Culture | CULTURE BRIEF

M for Montreal

I’ve never had older siblings. Growing up, it’s strange having no guide to follow – you have to figure things out for yourself all the time. I’m not saying that I’m an ideal person to look up to, but at least when it came to things like getting caught by my parents with drugs or applying to University, my younger siblings had it easier. Or, at the very least, they knew what not to do.

M for Montreal is a relatively young festival in comparison to the institution that is POP Montreal. People have a hard time figuring out exactly what it is, and how it differs from POP. Truth be told, this festival is still finding it’s own voice in one of North America’s music-hubs.  The fertile hips of Montreal have given POP a little brother, and now, it’s his turn to make friends.

M for Montreal, as always, focuses almost exclusively on local talent, giving it the kind of edge that a local beer will have over a Heineken. It really is a who’s who of the up-and-coming Mile Enders. This year’s line up even has exclusive hype-performances that are restricted to “gold or bronze members” such as Phil Collins-wave D’Eon or the ethereally grungy Doldrums. Where POP has a secret love affair with Arbutus Records, M for Montreal has space for artists such as Edmonton rapper Cadence Weapon, or the established francophone darling Philémon Chante.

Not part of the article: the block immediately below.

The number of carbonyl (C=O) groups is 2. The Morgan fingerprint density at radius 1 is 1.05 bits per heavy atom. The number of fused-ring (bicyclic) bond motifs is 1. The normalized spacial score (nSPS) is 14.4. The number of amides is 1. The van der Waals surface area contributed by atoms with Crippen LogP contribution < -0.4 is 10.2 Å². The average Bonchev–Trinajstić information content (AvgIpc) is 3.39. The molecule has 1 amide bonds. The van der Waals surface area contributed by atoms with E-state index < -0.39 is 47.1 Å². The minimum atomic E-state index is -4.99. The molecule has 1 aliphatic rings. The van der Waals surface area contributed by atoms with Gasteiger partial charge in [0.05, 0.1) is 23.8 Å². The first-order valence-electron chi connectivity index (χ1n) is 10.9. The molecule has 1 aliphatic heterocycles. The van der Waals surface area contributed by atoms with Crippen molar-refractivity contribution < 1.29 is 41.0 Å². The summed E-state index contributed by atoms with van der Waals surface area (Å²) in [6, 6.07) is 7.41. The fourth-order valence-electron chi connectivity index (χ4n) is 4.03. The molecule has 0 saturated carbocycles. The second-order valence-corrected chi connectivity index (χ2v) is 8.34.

A quick look at the M for Montreal line up prompts a response of “I don’t know any of these bands,” and that’s exactly this festival’s charm. Take the time to discover well established acts like Tornstartsbandht, Peter Peter, or Active Child. They will probably be in your iTunes a year from now, after they follow the classical College Music Journal music marathon >South by Southwest->European Festivals flowchart of fame. It’s always better to be able to say, “I saw them a long time ago, they were pretty good, I guess” than “I really want to see so and so!”


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